Check it out!



Top Nursing News Stories from 2015

news-644857_1920In January of 2015, the American Journal of Nursing published a brief article that looked at the top news stories in nursing over the past year. The stories involved three areas: workplace stress, nursing education, and nursing’s image. I had to shake my head and chuckle when I read the subject matter. Two of these three topics have consumed nursing’s focus for as long as I have been involved in the profession. I would hazard a guess they most likely were a concern before I became a nurse as well. Not much has changed in almost 30 years. It is both humorous and sad at the same time.

“Workplace stress and burnout continued to plague nurses in 2015, and many nurses believe their organizations don’t help them cope.” I would have gone a step further and said that many, if not most, organizations are the cause of the stress. For me, workplace stress was not a direct result of caring for patients, although admittedly that had its moments. The stress resulted from the situations nurses had to deal with as a result of poor staffing and a lack of administration support in a multitude of areas. I no longer practice nursing and haven’t practiced for many years, but I speak with those who do on a daily basis. I have discovered that despite all of the push and promotion of Magnet status, things have not really changed at all. Nurses have been lobbying for better staffing for as long as I can remember and according to the top news stories of 2015, they still are.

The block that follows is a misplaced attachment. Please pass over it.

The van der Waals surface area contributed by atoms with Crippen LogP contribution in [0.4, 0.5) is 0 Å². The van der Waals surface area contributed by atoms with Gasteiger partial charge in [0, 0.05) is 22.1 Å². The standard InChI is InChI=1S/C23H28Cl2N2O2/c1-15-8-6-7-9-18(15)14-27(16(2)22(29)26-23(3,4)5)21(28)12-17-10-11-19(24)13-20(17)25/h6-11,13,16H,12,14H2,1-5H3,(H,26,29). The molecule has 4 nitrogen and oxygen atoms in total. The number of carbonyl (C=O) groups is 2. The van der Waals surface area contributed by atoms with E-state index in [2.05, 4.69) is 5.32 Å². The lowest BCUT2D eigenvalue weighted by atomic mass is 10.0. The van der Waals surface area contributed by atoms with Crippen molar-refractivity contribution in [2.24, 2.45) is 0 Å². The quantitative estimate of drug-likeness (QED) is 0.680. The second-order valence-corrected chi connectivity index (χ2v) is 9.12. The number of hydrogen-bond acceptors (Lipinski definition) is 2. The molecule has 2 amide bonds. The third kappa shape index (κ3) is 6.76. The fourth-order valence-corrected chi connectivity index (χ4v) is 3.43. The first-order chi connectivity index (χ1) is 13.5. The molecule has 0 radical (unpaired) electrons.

The workplace stress and burnout recommendations I have read are mostly reactionary. Why not become proactive and correct the causes? Magnet Status goals include an element of job satisfaction and attempt to do just that. Yet, the program does not seem to be very effective. Or, at least the evidence is contradictory [1,3]. I do know that what the profession has been doing over the recent past is obviously not working very well. Perhaps it is time to try a different tact.